A baker’s kind of dinner

A bakers dinner

Generally speaking I am more of a baker than a cook. I like working with recipes and am not someone who can look in the fridge and whip up something decent from whatever’s there (luckily I live with someone who’s a pro at this and enjoys it). I enjoy the step-by-step process of baking. Usually it’s easy to follow and for the most part you just add things together in a bowl, then put the output into the oven – easy! The work’s done upfront then you’re left to relax while it bakes and by the time it comes to eating, all that’s left is popping the kettle on so you’ve got a tea ready for when whatever you’ve baked has cooled down. No different timings to worry about, different parts of the meal to tend to or worrying about keeping everything warm. I find baking a pretty chill activity – I know I’ve got my ingredients, I’ll have the time and I’ve got into the habit of putting on a good podcast to listen to while I’m at it.

During lockdown, like many others, I’ve spent some time baking. I’ve baked on multiple occasions and though I have baked some banana & choc chip cupcakes, so far there has been no sighting of banana bread (why do we all have an excess of bananas during this time?) Along with the banana bread phenomenon, I started to see a few people making homemade gnocchi. Though I’m not much of a cook, this seemed more up my street. A bit like baking in the upfront prep and making, then really simple to cook – sign me up. I thought it might also be a fun thing to do one lockdown evening and a change from watching back to back episodes of Tiger King. So, I found a recipe on Tasty which looked pretty straight forward and off we went.

The Verdict

We were sceptical on how it would turn out (I’d heard a couple of gnocchi disaster stories) but were pleasantly surprised with the result and enjoyed the process – it’s a nice balance for those who like to bake and those who like to cook. If you fancy swapping Joe Exotic for kneading dough one evening, I’ve included the recipe below including how I made the homemade sauce.

Recipe taken from Tasty and can also be found here.


For 2 servings – supposedly. For us it made 4 so we froze the other half and have that to look forward to. 

4 medium russet potatoes – I won’t lie, I don’t know what russet potatoes are. We used 2 big-ish potatoes and a few smaller ones we had and that seemed to work 

1 teaspoon salt, plus more for the water

1 teaspoon pepper

1 egg

1 ½ cups / 190g all-purpose flour, plus extra to dust – again, I’m not sure what ‘all-purpose flour’ is. I guessed plain and went with that which seemed to work fine


1. Add the potatoes to a large pot of cool salted water. Bring the water to a boil and cook for 20-25 minutes, or until a fork can easily pierce a potato. Drain the potatoes and set aside until cool enough to handle but still warm. 

Boyfriend gave me a look when he saw I’d cut the potatoes into smaller pieces as he thought they ‘should remain whole so water doesn’t get in’. Maybe he’s right but it still worked (I wanted them to boil quicker so we could get to the fun part).

2. Using a peeler or your fingers, remove the skin from the potatoes. In a medium bowl, mash the potatoes until all lumps are gone. Add the salt and pepper and mix well. Make a well in the center of the potatoes and crack an egg into it. Whisk the egg briefly. Then, using your hands, gently mix it into the potatoes until evenly distributed.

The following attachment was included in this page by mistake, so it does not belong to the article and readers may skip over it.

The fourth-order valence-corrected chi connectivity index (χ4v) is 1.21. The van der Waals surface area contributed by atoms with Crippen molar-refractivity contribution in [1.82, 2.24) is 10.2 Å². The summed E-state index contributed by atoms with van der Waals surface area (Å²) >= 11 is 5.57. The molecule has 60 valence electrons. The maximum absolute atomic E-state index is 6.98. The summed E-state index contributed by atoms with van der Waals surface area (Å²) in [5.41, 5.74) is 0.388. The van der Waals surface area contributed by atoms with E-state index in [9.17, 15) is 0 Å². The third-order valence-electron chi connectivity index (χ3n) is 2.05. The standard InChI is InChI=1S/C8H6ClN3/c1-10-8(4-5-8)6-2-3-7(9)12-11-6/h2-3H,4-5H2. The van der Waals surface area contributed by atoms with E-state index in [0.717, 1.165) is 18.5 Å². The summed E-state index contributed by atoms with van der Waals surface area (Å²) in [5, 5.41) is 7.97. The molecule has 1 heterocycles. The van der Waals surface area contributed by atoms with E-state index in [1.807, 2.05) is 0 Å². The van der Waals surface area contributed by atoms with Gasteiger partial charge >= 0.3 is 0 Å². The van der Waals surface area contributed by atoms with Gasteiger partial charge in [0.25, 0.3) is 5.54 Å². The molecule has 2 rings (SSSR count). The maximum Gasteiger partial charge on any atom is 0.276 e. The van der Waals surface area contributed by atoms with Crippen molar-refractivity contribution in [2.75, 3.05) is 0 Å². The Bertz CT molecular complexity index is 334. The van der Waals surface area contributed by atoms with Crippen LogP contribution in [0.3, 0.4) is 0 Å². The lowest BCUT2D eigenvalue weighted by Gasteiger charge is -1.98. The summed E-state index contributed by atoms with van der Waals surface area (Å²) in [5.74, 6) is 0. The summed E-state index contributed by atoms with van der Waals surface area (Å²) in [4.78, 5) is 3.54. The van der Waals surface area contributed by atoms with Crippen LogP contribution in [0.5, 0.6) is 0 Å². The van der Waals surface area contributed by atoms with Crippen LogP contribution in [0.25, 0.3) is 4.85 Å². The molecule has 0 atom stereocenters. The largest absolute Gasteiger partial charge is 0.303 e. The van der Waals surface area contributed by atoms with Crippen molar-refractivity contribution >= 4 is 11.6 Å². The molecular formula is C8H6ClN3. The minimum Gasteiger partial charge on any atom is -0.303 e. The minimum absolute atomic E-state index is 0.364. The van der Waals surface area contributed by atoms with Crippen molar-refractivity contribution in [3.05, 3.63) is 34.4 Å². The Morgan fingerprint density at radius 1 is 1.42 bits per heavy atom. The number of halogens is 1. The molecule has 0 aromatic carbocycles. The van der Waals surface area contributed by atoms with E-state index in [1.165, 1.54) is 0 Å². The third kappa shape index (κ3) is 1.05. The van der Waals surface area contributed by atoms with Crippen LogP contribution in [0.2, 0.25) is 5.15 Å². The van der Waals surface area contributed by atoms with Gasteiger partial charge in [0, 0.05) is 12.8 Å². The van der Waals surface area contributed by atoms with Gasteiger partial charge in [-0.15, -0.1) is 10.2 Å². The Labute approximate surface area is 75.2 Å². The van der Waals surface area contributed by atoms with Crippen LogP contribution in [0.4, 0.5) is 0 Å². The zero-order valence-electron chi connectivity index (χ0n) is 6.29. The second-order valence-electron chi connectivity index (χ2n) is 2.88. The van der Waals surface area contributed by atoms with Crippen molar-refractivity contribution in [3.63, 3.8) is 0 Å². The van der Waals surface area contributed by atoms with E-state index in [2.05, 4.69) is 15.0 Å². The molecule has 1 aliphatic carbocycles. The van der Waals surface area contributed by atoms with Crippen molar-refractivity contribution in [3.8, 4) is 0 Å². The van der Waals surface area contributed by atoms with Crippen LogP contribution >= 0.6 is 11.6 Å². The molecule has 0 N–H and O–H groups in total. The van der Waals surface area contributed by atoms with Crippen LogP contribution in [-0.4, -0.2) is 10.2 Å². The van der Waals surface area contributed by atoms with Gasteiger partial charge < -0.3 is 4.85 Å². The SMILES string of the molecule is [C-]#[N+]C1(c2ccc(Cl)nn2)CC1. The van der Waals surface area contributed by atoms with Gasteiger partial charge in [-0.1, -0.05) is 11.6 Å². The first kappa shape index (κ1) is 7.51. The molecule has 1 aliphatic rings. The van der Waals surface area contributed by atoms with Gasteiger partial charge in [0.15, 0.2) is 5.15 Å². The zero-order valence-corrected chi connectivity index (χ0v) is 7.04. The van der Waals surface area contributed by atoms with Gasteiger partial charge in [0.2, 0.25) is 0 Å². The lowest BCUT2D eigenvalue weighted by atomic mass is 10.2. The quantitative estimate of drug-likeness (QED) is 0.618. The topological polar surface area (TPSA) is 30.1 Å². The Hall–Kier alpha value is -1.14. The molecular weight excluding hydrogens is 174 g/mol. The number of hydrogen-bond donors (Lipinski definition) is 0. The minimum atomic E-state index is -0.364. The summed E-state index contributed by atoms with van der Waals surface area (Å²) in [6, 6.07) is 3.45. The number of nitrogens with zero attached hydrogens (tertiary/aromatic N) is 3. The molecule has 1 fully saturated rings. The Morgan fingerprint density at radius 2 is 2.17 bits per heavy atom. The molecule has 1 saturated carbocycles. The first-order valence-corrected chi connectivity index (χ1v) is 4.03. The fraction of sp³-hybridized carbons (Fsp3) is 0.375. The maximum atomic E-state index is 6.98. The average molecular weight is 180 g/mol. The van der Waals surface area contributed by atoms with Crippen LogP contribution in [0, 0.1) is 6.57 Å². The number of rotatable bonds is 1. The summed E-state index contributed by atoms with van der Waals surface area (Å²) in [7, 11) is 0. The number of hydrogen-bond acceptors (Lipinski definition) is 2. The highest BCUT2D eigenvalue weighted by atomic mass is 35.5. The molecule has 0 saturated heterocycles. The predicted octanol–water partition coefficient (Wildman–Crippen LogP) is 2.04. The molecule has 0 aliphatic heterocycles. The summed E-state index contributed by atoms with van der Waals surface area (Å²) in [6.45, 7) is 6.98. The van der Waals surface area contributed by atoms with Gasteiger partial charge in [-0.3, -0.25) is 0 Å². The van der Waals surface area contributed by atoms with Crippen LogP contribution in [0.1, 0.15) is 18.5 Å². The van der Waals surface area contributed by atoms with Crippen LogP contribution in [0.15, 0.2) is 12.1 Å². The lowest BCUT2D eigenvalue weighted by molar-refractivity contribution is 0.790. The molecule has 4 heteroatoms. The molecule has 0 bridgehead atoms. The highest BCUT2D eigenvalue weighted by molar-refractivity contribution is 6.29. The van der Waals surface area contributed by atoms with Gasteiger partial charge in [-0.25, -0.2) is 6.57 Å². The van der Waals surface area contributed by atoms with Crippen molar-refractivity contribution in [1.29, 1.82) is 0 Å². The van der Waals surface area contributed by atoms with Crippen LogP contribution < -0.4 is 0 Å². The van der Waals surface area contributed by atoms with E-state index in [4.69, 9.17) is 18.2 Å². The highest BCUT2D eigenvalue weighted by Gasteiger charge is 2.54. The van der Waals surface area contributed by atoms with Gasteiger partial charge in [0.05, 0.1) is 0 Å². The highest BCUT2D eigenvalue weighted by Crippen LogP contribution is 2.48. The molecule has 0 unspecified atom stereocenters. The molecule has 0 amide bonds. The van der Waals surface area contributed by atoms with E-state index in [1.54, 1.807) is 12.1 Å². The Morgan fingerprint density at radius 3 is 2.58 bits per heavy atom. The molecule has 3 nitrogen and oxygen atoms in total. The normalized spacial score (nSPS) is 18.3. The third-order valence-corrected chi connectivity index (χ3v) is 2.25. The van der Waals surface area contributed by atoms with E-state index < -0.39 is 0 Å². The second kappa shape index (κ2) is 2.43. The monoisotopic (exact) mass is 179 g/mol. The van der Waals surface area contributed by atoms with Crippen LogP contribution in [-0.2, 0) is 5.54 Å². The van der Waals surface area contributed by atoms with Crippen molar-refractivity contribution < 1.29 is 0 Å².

I’ve seen other recipes which recommend using a ricer to mash the potatoes but who knows what that is? We used a masher. The potatoes were definitely still a bit lumpy. Do the best you can, a few lumps never hurt anybody.

3. Put 1 cup of flour onto a clean surface and turn out the potato dough onto it, keeping the remaining ½ cup close by in case you need it. Working quickly and carefully, knead the dough, only incorporating as much flour as you need along the way until the dough loses stickiness and becomes more solid. Slice the dough into 4 quarters. Roll out 1 part into a long rope, about 1 inch wide, cutting in half and working with 1 half at a time if the rope is becoming too long. Slice the rope into ½-inch squares and set aside on a lightly floured surface. Repeat with the remaining dough.

This is the fun bit and is also the point we realised this can definitely serve 4 and not 2 – and we like to eat!

knead the dough

4. If desired, place a fork on your work surface and slide each gnocchi square from the base of the fork prongs to the top so they make a decorative shape.

Needless (or should I say kneadless, sorry couldn’t help myself) to say, we didn’t risk mucking up the so far successful gnocchi so skipped this part.

cut the dough into half inch squares

5. Bring a large pot of salted water to a boil and add the gnocchi in batches, stirring gently once or twice to ensure they are not sticking. Boil until they float to the surface; after another 15-30 seconds in the water, remove.

6. In a pan over medium heat, melt butter and add the sage. Add the gnocchi and toss until lightly golden.

We skipped the butter and sage bit but did fry it off before adding some homemade sauce to get it lightly golden.

fry the gnocchi until lightly golden

E’s Homemade Sauce

I’d made a pretty nice homemade sauce for a spaghetti dish the night before so we had the leftovers with our gnocchi. It’s nothing spectacular but it was fresh and tasty so if you fancy giving that a go it’s really simple to make (providing you have a food processor or blender).


1 red pepper

2 cloves garlic 

A few leaves of parsley

½ juice of a lemon

2 tablespoons philadelphia 


1. Pop everything into a food processor and blend

My kind of cooking!

homemade tomato sauce

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